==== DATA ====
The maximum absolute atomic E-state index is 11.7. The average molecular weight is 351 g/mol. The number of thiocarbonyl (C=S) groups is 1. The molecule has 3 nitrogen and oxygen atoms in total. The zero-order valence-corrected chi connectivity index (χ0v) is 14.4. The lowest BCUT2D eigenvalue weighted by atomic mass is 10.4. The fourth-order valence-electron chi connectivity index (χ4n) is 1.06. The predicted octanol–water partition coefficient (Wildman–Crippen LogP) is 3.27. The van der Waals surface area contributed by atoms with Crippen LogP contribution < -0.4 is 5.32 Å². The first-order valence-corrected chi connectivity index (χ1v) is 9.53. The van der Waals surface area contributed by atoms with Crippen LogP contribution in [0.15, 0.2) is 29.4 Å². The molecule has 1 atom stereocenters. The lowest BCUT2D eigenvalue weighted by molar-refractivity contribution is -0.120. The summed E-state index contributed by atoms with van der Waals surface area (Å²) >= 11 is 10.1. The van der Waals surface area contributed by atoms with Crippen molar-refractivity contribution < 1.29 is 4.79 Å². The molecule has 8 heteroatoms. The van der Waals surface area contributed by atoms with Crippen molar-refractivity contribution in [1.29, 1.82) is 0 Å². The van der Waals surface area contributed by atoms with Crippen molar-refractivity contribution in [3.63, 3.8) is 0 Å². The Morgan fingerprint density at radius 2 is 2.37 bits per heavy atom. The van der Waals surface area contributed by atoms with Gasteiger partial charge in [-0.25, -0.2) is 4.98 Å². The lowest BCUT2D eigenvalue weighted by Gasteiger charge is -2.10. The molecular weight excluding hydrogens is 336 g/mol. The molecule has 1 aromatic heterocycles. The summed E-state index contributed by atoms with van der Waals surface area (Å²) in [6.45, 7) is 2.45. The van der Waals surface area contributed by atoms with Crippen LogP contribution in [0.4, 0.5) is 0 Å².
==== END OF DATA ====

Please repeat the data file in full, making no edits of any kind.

The maximum absolute atomic E-state index is 11.7. The average molecular weight is 351 g/mol. The number of thiocarbonyl (C=S) groups is 1. The molecule has 3 nitrogen and oxygen atoms in total. The zero-order valence-corrected chi connectivity index (χ0v) is 14.4. The lowest BCUT2D eigenvalue weighted by atomic mass is 10.4. The fourth-order valence-electron chi connectivity index (χ4n) is 1.06. The predicted octanol–water partition coefficient (Wildman–Crippen LogP) is 3.27. The van der Waals surface area contributed by atoms with Crippen LogP contribution < -0.4 is 5.32 Å². The first-order valence-corrected chi connectivity index (χ1v) is 9.53. The van der Waals surface area contributed by atoms with Crippen LogP contribution in [0.15, 0.2) is 29.4 Å². The molecule has 1 atom stereocenters. The lowest BCUT2D eigenvalue weighted by molar-refractivity contribution is -0.120. The summed E-state index contributed by atoms with van der Waals surface area (Å²) >= 11 is 10.1. The van der Waals surface area contributed by atoms with Crippen molar-refractivity contribution < 1.29 is 4.79 Å². The molecule has 8 heteroatoms. The van der Waals surface area contributed by atoms with Crippen molar-refractivity contribution in [1.29, 1.82) is 0 Å². The van der Waals surface area contributed by atoms with Crippen molar-refractivity contribution in [3.63, 3.8) is 0 Å². The Morgan fingerprint density at radius 2 is 2.37 bits per heavy atom. The van der Waals surface area contributed by atoms with Gasteiger partial charge in [-0.25, -0.2) is 4.98 Å². The lowest BCUT2D eigenvalue weighted by Gasteiger charge is -2.10. The molecular weight excluding hydrogens is 336 g/mol. The molecule has 1 aromatic heterocycles. The summed E-state index contributed by atoms with van der Waals surface area (Å²) in [6.45, 7) is 2.45. The van der Waals surface area contributed by atoms with Crippen LogP contribution in [0.4, 0.5) is 0 Å².